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Review Roundup: Broadway-Bound 1776 at A.R.T.; What Did the Critics Think?

Review Roundup: Broadway-Bound 1776 at A.R.T.; What Did the Critics Think?

Following its premiere at A.R.T., 1776 will begin performances in September 2022 at Roundabout's American Airlines Theatre.

The Broadway-bound production of 1776 began performances last month at American Repertory Theater at Harvard University. Jeffrey L. Page and A.R.T. Terrie and Bradley Bloom Artistic Director Diane Paulus direct a new production of the Tony Award-winning musical, reexamining this pivotal moment in American history with a cast that reflects multiple representations of race, gender, and ethnicity.

The A.R.T./Roundabout Theatre Company revival of 1776 plays through Sunday, July 24. Following its premiere at A.R.T., 1776 will begin performances in September 2022 at Roundabout's American Airlines Theatre in New York City before embarking on a 16-city national tour in February 2023.

They knew they would make history, but not what history would make of them. Fed up with living under the tyranny of British rule, John Adams attempts to persuade his fellow members of the Continental Congress to vote in favor of American Independence and sign the Declaration. But how much is he willing to compromise in the pursuit of freedom? And who does that freedom belong to?

Let's see what the critics are saying...

Bob Verini, Variety: This wide-open casting policy, to which "Hamilton" cracked open the door, is no stunt. Beyond offering prodigious talents some juicy roles traditionally closed to them (and inviting contemplation of other opportunities a boys'-club theater has jealously kept to itself), it instantly alienates us from any illusion that these characters are The Real Thing. Critics of "1776" have always argued that its efforts at realism are silly anyhow, with all the warbling and prancing going on. By setting aside verisimilitude, the production is freed up to contextualize the Continental Congress's machinations through their consequences over the ensuing 200 years.

Don Aucoin, The Boston Globe: Peter Stone's libretto is sturdy and sometimes witty but mighty talky. It dramatizes the debate among delegates to the Second Continental Congress in Philadelphia in 1776 on whether the colonies should break away from Great Britain, with Massachusetts delegate John Adams (Crystal Lucas-Perry) a prickly and forceful proponent of independence. There are less-than-compelling stretches in "1776″ when delegates are lobbing barbs at one another while seated at their desks.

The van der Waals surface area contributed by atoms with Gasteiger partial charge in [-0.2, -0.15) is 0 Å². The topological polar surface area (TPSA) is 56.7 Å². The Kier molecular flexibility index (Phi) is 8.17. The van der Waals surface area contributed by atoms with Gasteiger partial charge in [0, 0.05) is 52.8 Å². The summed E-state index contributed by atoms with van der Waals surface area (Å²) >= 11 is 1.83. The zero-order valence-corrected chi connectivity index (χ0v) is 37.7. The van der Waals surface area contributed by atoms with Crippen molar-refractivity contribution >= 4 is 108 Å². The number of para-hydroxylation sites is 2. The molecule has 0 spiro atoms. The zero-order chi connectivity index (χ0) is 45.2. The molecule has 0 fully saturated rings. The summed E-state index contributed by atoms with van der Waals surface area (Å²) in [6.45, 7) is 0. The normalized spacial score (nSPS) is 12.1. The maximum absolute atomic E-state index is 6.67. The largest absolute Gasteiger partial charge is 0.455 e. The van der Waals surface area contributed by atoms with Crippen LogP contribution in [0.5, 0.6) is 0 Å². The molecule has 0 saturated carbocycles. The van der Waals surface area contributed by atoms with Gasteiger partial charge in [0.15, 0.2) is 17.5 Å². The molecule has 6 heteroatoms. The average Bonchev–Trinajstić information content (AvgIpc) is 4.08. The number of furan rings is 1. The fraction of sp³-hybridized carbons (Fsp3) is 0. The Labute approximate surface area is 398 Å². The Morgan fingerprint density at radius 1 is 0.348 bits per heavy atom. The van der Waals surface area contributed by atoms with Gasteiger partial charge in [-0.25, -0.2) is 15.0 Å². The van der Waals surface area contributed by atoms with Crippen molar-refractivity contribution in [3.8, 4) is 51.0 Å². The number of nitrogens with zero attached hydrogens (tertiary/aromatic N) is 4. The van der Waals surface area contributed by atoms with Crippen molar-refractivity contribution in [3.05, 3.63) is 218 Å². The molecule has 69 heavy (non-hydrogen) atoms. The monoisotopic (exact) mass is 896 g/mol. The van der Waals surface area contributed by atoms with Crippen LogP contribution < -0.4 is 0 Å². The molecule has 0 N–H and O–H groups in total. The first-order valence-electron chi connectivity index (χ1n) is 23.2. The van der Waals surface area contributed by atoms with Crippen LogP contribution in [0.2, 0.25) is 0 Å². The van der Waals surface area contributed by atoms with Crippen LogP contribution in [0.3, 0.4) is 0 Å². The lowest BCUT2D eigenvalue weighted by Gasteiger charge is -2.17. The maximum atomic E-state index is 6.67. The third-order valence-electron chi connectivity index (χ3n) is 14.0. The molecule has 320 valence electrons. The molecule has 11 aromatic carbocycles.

David Greenham, The Arts Fuse: Somewhere along the way the creative team driving this revival has lost sight of the story they're supposed to be telling. The production comes off as increasingly choppy. The original Stone/Edwards material is far from perfect. But the narrative's objectives were crystal clear. Page and Paulus are not sure how much spin they want to put on the material. Too critical for Broadway? Not critical enough? The result is that the musical's elemental through line is lost.

Jacquinn Sinclair, WBUR: Crystal Lucas-Perry leads an extraordinarily talented cast as the intrepid John Adams, who is the obnoxious, unliked Massachusetts congressman. Virginia's self-aggrandizing Richard Henry Lee (Shawna Hamic) - who is eager to sway other members of Congress in the fight for independence from England - is a delight to watch with her Southern drawl and charm in "The Lees of Old Virginia." The superb acting of Patrena Murray as Benjamin Franklin, and Becca Ayers, who is incredibly funny as Thomas McKean, adds to the show's pull. A band with keys, percussion and strings rounds out the show with grand accompaniment.

Erik Bailey, BroadwayWorld: The cast is led by Crystal Lucas-Perry who plays a commanding John Adams. Her voice is powerful and fills the room with every note sung. However, her Adams could stand to be more "obnoxious." The entire cast of this show works remarkably well together, truly making it an ensemble piece. No one faded to the back and everyone gave marvelous performances. The biggest stand out of the night was Shawna Hamic in the role of Richard Henry Lee. Her performance of "The Lees of Old Virginia" stopped the show before it even got moving. Her Lee was full of energy and humor.

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